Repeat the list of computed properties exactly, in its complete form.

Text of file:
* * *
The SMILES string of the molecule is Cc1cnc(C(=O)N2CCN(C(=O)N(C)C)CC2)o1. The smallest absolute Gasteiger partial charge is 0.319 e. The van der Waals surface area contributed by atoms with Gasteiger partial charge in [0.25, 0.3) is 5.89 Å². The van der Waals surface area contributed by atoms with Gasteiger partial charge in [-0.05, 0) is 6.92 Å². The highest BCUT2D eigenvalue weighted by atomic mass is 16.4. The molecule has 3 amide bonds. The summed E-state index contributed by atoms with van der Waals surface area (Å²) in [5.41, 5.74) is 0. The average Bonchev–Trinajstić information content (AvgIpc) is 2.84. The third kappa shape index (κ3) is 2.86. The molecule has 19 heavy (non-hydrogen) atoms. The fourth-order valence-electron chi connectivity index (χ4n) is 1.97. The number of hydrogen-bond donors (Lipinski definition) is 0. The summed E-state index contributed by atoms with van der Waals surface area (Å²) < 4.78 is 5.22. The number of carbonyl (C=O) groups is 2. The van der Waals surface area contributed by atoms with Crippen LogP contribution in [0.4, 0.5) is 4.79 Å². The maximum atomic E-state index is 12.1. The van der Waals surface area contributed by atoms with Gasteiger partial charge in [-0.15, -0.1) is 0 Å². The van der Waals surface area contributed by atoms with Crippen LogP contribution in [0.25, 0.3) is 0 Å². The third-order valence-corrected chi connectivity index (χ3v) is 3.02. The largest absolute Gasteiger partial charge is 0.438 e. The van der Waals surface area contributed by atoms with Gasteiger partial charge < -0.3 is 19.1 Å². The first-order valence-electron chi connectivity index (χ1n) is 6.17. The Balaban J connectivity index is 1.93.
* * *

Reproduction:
The SMILES string of the molecule is Cc1cnc(C(=O)N2CCN(C(=O)N(C)C)CC2)o1. The smallest absolute Gasteiger partial charge is 0.319 e. The van der Waals surface area contributed by atoms with Gasteiger partial charge in [0.25, 0.3) is 5.89 Å². The van der Waals surface area contributed by atoms with Gasteiger partial charge in [-0.05, 0) is 6.92 Å². The highest BCUT2D eigenvalue weighted by atomic mass is 16.4. The molecule has 3 amide bonds. The summed E-state index contributed by atoms with van der Waals surface area (Å²) in [5.41, 5.74) is 0. The average Bonchev–Trinajstić information content (AvgIpc) is 2.84. The third kappa shape index (κ3) is 2.86. The molecule has 19 heavy (non-hydrogen) atoms. The fourth-order valence-electron chi connectivity index (χ4n) is 1.97. The number of hydrogen-bond donors (Lipinski definition) is 0. The summed E-state index contributed by atoms with van der Waals surface area (Å²) < 4.78 is 5.22. The number of carbonyl (C=O) groups is 2. The van der Waals surface area contributed by atoms with Crippen LogP contribution in [0.4, 0.5) is 4.79 Å². The maximum atomic E-state index is 12.1. The van der Waals surface area contributed by atoms with Gasteiger partial charge in [-0.15, -0.1) is 0 Å². The van der Waals surface area contributed by atoms with Crippen LogP contribution in [0.25, 0.3) is 0 Å². The third-order valence-corrected chi connectivity index (χ3v) is 3.02. The largest absolute Gasteiger partial charge is 0.438 e. The van der Waals surface area contributed by atoms with Gasteiger partial charge < -0.3 is 19.1 Å². The first-order valence-electron chi connectivity index (χ1n) is 6.17. The Balaban J connectivity index is 1.93.